Mississippi: Local Groups offer Financial Aid To Black Businesses Shunned by Federal Stimulus

Higher Purpose Co. staff members pose for a photo. Credit: Higher Purpose Co.

Higher Purpose Co staff poses for a picture. Credit: Higher Purpose Co


Over the past decade, Hattiesburg native Marcus “DJ Kujho” Carr has been djing in venues across the country, whether in clubs, at weddings, bar mitzvahs, and quinceaneras. 

The career path was launched when one of his close friends asked him to emcee at a club. He suddenly found his passion for djing.

“I started talking on the mic and the club owner came and gave me money. I was like, ‘Oh, I can get paid for this,’” he recalled. “…from there I pretty much learned how to mix and blend.” 

Operating under Sounds By Kuhjo LLC., Carr’s primary job consists of djing, but he also provides wedding consultations and multimedia services, creating multiple streams of income. But, once the coronavirus pandemic hit, Carr found himself with nearly 30 cancelled events costing him thousands of dollars in lost revenue. Even though his multimedia business kept him above water, he has been scraping to make ends meet.

Carr is one of thousands of  small business owners of color in the nation impacted financially by COVID-19. Federal, state, and local governments provided financial resources. But, as Congress doles out about $660 billion under the Paycheck Protection Program, loans given to small businesses to assist with payroll and other expenses, Black businesses have struggled to get the relief. 

To address the needs of businesses left out by the federal programs here, a Black-led, Mississippi Delta-based nonprofit secured $400,000 in May to give grants to entrepreneurs in the state.

Rural Black Mississippians are often left out of the many initiatives created by the federal government. With the stipulations that come with the PPP and stimulus funds, it felt no different, nonprofit leaders said. So, to ensure they were able to receive funds, Higher Purpose Co, an economic justice nonprofit based in Clarksdale, reached out to their funders.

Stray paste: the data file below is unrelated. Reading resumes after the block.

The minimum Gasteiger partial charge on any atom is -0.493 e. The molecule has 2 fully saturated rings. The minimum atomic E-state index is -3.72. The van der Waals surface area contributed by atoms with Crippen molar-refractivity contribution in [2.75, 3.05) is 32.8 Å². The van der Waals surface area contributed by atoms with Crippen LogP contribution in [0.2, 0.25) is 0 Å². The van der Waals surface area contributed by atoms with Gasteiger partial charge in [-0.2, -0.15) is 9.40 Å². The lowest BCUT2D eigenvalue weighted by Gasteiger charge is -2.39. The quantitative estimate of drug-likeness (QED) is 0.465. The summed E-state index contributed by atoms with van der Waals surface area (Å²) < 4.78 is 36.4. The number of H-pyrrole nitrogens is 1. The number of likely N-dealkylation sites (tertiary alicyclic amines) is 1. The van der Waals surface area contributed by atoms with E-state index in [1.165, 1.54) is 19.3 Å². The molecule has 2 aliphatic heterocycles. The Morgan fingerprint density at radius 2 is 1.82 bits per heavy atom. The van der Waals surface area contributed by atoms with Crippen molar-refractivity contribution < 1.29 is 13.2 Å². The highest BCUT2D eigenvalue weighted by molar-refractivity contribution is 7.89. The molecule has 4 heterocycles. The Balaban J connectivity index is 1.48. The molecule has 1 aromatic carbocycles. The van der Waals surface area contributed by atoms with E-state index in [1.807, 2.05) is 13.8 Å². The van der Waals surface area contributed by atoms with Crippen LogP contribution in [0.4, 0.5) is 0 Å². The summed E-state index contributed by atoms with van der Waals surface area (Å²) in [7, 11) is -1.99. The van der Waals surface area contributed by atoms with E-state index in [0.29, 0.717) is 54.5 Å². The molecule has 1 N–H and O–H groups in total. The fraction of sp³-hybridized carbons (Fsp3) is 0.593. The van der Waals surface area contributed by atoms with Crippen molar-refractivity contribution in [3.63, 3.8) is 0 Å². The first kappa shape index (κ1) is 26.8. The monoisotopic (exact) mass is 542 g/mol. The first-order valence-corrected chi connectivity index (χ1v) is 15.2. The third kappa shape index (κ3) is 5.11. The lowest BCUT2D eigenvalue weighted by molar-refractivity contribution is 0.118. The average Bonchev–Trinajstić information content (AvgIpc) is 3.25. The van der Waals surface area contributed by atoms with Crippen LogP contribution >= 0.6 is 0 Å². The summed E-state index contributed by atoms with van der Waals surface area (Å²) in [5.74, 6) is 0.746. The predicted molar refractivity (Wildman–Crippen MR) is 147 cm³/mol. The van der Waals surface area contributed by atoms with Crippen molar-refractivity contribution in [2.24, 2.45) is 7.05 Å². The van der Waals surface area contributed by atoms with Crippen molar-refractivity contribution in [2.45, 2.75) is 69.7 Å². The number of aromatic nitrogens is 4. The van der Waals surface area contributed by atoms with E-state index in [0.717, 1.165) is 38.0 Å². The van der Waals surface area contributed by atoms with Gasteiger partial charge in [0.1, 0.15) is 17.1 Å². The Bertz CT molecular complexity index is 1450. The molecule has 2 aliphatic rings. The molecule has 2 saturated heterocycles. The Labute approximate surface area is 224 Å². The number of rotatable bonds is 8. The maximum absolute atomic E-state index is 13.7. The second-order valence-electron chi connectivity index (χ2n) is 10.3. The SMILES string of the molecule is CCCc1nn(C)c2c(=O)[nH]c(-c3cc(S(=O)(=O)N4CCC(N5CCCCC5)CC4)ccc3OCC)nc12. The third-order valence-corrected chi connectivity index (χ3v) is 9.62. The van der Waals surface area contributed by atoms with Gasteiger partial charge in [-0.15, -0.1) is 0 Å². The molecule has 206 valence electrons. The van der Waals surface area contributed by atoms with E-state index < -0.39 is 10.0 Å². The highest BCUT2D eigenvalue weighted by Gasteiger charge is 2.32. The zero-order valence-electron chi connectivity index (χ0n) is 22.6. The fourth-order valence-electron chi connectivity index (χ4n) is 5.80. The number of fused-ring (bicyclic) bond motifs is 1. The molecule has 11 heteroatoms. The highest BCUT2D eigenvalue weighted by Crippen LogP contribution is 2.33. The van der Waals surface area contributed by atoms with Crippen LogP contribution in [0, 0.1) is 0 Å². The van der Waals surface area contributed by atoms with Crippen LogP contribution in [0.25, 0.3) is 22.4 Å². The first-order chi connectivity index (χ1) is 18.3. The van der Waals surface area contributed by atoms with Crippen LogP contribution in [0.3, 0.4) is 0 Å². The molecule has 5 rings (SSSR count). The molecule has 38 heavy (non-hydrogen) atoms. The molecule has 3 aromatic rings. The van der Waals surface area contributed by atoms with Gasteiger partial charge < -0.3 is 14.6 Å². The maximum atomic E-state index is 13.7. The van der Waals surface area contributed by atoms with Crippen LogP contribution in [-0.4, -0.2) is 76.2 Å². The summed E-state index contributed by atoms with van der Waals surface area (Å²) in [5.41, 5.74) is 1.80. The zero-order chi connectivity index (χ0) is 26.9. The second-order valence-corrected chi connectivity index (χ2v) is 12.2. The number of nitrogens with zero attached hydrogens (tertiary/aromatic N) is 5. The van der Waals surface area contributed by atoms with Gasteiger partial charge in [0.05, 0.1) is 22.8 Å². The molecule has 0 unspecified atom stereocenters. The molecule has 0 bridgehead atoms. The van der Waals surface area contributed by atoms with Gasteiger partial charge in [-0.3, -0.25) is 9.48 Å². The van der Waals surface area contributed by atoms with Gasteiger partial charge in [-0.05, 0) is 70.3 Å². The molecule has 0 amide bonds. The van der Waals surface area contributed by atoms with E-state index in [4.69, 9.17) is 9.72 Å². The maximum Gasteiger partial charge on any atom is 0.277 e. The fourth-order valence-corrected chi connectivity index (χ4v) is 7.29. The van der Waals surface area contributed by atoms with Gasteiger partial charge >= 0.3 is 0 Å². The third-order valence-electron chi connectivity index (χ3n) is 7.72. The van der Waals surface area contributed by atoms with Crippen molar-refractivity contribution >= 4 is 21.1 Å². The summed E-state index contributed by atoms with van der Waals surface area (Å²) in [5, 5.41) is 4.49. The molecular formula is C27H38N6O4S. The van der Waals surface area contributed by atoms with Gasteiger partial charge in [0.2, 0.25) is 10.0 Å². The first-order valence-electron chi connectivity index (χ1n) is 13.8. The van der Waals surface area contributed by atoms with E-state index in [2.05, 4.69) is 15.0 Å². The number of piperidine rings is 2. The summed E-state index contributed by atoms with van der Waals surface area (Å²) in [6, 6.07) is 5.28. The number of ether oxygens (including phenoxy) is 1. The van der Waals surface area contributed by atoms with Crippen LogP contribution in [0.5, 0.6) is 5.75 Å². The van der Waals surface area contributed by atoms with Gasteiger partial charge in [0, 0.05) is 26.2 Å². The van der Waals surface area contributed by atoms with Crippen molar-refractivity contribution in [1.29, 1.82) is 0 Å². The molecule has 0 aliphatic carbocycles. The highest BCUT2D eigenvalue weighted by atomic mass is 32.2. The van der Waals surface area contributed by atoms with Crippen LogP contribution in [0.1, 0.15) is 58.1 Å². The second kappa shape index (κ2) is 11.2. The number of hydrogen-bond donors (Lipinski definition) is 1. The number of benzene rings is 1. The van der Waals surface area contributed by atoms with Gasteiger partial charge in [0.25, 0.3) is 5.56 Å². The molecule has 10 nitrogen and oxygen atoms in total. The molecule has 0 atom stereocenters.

The organization received over 2,500 applicants for their Black Business Relief Intiative and Fund. Businesses must be Mississippi-based, be self-employed or have 20 employees or less. Businesses without physical locations are awarded $2,500 and $5,000 for businesses with physical locations.

“We really felt like on a federal level, the money may not fall into the hands of African Americans in a way that we felt it should have,” Leonette Henderson, director of development and partnerships said. “We’re going to focus on the people not thought of or not given that equal playing field.”

Carr was one of the “overlooked” businesses who received aid from Higher Purpose Co, to pay for advertising, credit card bills, and marketing supplies. After hearing “horror stories” of his DJ friends who applied for the PPP and were shut out, he decided not to apply, he said.

Jackson native Arthur Jones III, owner of FIIT Academy, a Black-owned tennis training center in the area, also received grant funds from Higher Purpose Co. As the confirmed cases of COVID-19 increased and stay-in-place orders were in effect here, Jones cancelled tennis clinics, camps, tournaments, and matches, costing the company over $100,000. 

“The United States Tennis Association cancelled the entire fall league,” Jones said. “What Higher Purpose did for us in providing us with a grant, it gave us some breathing room to rebuild without it hurting the profits that we were making when we got to open (back) up.”

Recently, the Mississippi Legislature launched its Back to Business Mississippi grant program, specifically for small businesses with 50 or less employees to apply for grants up to $25,000. These funds can be used for coronavirus pandemic related expenses including operating expenses and salaries. Last month, the state gave out almost 11,000 checks totaling nearly $22 million for coronavirus relief to small businesses as a part of the CARES Act funding the state receives.

Efforts made by organizations like Higher Purpose Co, specifically target business owners of color, as the state ironed out details for their own plan.

“With what’s going on as it pertains to getting capital to Black entrepreneurs in the state of Mississippi, fighting against economic inequality is one of the core principles Higher Purpose Co was founded on,” Ryne Gipson, co-founder said. “It was the only right for us to be the first or one of the first to do something for Black people in the state ‘cause we all know when it comes to government aid, we’re either strategically left out or it’s some type of loophole from getting the funds.”

Leave a Reply

Your email address will not be published. Required fields are marked *